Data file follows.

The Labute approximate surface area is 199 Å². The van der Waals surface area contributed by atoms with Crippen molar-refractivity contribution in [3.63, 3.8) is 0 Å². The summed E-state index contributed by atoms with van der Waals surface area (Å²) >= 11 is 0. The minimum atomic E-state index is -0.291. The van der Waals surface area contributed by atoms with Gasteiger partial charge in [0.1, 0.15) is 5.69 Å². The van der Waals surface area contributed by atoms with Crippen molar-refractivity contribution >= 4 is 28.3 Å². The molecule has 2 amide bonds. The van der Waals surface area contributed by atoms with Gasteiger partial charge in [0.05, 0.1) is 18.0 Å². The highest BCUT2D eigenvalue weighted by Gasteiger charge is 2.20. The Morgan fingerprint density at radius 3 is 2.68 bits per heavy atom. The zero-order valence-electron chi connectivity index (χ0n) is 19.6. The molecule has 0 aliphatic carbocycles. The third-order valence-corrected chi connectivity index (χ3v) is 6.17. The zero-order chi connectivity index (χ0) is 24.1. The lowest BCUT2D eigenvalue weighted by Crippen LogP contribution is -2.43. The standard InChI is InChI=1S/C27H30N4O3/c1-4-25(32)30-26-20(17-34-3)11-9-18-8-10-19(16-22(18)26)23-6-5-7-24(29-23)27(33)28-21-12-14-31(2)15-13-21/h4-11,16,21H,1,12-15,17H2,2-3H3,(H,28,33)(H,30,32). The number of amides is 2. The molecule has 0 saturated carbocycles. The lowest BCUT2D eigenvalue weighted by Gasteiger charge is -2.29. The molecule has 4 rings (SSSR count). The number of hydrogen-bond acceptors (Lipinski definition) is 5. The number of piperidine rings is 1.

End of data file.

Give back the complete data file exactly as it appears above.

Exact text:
The Labute approximate surface area is 199 Å². The van der Waals surface area contributed by atoms with Crippen molar-refractivity contribution in [3.63, 3.8) is 0 Å². The summed E-state index contributed by atoms with van der Waals surface area (Å²) >= 11 is 0. The minimum atomic E-state index is -0.291. The van der Waals surface area contributed by atoms with Gasteiger partial charge in [0.1, 0.15) is 5.69 Å². The van der Waals surface area contributed by atoms with Crippen molar-refractivity contribution >= 4 is 28.3 Å². The molecule has 2 amide bonds. The van der Waals surface area contributed by atoms with Gasteiger partial charge in [0.05, 0.1) is 18.0 Å². The highest BCUT2D eigenvalue weighted by Gasteiger charge is 2.20. The Morgan fingerprint density at radius 3 is 2.68 bits per heavy atom. The zero-order valence-electron chi connectivity index (χ0n) is 19.6. The molecule has 0 aliphatic carbocycles. The third-order valence-corrected chi connectivity index (χ3v) is 6.17. The zero-order chi connectivity index (χ0) is 24.1. The lowest BCUT2D eigenvalue weighted by Crippen LogP contribution is -2.43. The standard InChI is InChI=1S/C27H30N4O3/c1-4-25(32)30-26-20(17-34-3)11-9-18-8-10-19(16-22(18)26)23-6-5-7-24(29-23)27(33)28-21-12-14-31(2)15-13-21/h4-11,16,21H,1,12-15,17H2,2-3H3,(H,28,33)(H,30,32). The number of amides is 2. The molecule has 0 saturated carbocycles. The lowest BCUT2D eigenvalue weighted by Gasteiger charge is -2.29. The molecule has 4 rings (SSSR count). The number of hydrogen-bond acceptors (Lipinski definition) is 5. The number of piperidine rings is 1.